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September 19, 2017, Jordan Herman
Traffic is the lifeblood of the cybercrime ecosystem. It is a core commodity enabling criminals to monetize their operations in various ways. For example, in our recent analysis of a fake Russian dating scheme, we observed that fraudsters used online ads to push web traffic to their sites and hijacked web browsers with adware to redirect victim computers. Meanwhile, other actors tap into traffic for much more illicit reasons, such as hijacking traffic from large advertising networks, carrying out phishing attacks, and distributing malware to vulnerable computers.
Many attackers take active steps to protect this source of revenue, utilizing various traffic and device filtering techniques to block out security researchers and optimize the type of traffic they receive. In today’s post, we’ll examine a campaign RiskIQ has been tracking for several weeks involving traffic monetization and filtering, obfuscation, and several thousand compromised web servers.
This particular campaign, which we have named CaesarV after its use of a Caesar cipher to obfuscate code on its pages that cause redirection, uses spam to generate traffic. Spam builds traffic by sending malicious URLs and attachments to a large number of contacts that may have been stolen from address books, harvested from websites, collected from data breach dumps, or purchased from various sellers and marketing database suppliers. When one of these recipients clicks the URL embedded in the spam email, they are sent to a page on a compromised web server which then distributes the traffic among several different scam pages.
Fig-1 Response body of a CaesarV page on a compromised server
Shown above is the response body from one of the CaesarV pages detected by RiskIQ. It contains a few interesting elements including the script (highlighted), which acts as a Caesar cipher. The variable castlesa=61 defines the shift for all of the numbers in the castlesb array, meaning each number in the castlesb array is a character code with 61 added to it. After deobfuscation, the character code array resolves to this redirection:
The result is an affiliate offer for a scam page using a fake news story to sell pills endorsed by Stephen Hawking that purport to improve intelligence.
Fig-2 Scam page redirected to via CaesarV. Also, how do you mistake Wolf Blitzer for Anderson Cooper?
Other observed redirections have landed on fake tech support scams, fake Flash update pages, fake diet pills, and other similarly scammy pages. Since RiskIQ began detecting this behavior, we’ve seen several thousand samples pointing to an equally high number of compromised web servers since at least the beginning of 2017—and possibly much longer.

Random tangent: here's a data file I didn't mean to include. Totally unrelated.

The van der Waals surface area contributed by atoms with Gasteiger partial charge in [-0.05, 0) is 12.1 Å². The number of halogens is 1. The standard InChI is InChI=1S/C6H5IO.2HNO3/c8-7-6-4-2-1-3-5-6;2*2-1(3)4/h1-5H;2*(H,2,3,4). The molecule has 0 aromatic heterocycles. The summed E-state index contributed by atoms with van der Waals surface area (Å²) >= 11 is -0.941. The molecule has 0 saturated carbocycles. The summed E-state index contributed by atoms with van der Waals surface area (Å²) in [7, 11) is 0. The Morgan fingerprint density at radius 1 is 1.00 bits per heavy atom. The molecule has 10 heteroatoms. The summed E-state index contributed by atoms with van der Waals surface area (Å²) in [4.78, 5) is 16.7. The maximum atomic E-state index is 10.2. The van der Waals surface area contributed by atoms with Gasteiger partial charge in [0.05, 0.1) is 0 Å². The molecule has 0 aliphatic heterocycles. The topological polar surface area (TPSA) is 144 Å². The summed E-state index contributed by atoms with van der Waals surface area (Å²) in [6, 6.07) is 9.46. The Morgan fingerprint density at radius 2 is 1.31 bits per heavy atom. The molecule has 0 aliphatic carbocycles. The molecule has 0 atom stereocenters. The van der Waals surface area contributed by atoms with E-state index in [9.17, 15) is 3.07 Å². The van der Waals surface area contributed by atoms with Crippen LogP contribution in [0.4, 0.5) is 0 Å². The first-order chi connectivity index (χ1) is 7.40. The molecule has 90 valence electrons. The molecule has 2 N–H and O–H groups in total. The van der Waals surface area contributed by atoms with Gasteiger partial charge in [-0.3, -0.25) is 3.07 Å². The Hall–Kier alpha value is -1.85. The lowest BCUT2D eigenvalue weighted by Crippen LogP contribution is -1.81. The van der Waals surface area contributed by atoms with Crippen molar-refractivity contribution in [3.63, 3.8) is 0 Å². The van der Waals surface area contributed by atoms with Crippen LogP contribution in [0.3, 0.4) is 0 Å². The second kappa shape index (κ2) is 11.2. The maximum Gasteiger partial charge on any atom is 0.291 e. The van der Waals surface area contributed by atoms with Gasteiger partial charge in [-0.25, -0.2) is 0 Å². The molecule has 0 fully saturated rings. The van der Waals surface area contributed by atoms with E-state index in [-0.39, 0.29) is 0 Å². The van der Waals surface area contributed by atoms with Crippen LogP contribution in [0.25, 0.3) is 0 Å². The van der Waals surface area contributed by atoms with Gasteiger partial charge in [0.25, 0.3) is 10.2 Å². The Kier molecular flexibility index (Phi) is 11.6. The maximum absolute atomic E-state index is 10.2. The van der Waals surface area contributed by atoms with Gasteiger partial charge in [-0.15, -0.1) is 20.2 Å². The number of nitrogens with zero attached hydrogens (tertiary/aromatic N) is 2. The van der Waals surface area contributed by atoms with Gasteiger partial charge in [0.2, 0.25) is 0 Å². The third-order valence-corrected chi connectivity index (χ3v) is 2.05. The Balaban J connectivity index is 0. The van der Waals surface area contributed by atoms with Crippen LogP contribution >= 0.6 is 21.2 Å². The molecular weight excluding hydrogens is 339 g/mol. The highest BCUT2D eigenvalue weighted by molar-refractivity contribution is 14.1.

The actor(s) responsible for CaesarV work by finding vulnerable servers, compromising them, and loading several files onto them, including the PHP files containing the CaesarV code. Analysis of a server hosting CaesarV showed that, following initial compromise, the file /tmp/rnd is written to disk and the perl process is spawned, which then removes the /tmp/rnd file. The perl process then downloads several PHP files from a remote host with the following response headers:
Fig-3 Response headers from remote CaesarV host
Following the download, the process opens listening TCP port 23213. Several inbound connections on this port are received from 220.127.116.11, which is running FTP on port 21, SSH on port 22, HTTP on port 81, and an unknown service on port 84.
18.104.22.168 AS29073 | NL | QUASINETWORKS
RiskIQ analyzed one of the PHP files loaded onto a server after initial compromise. This particular file is hardcoded to create the redirection page and attempts to perform other actions on the compromised server. The file includes an array of words from which the name of the variables in the Caesar cipher script is selected, as well as an array of numbers from which to select the shift for the character codes in the cipher.
There is also a function involving a cookie check and manipulation of htaccess files on the server. If the page is visited by a browser with the correct cookie set, the script will attempt to change permissions on htaccess files on the compromised server to make them writable and then delete them, possibly exposing restricted access in the server’s document root to allow access or to remove restrictions from directory paths.
Fig-4 Cookie and change permissions functions of PHP file loaded onto a compromised server
There is money to be made in a compromised server, and there are an awful lot of vulnerable servers out there waiting to be compromised. In the case of CaesarV, the value comes from the use of an enormous set of domains to which the actor can link for redirection of their spam-created traffic to scam sites. As long as there are vulnerable systems and means of monetizing their compromise, there will continue to be attacks that place them in the hands of malicious actors.
RiskIQ monitors this type of activity on a continual basis using our web data collection platform driven by virtual users and URL Intelligence services. Staying informed on the use of tactics such as these in the threat space is helpful in today’s battle to protect users and systems from external threats.
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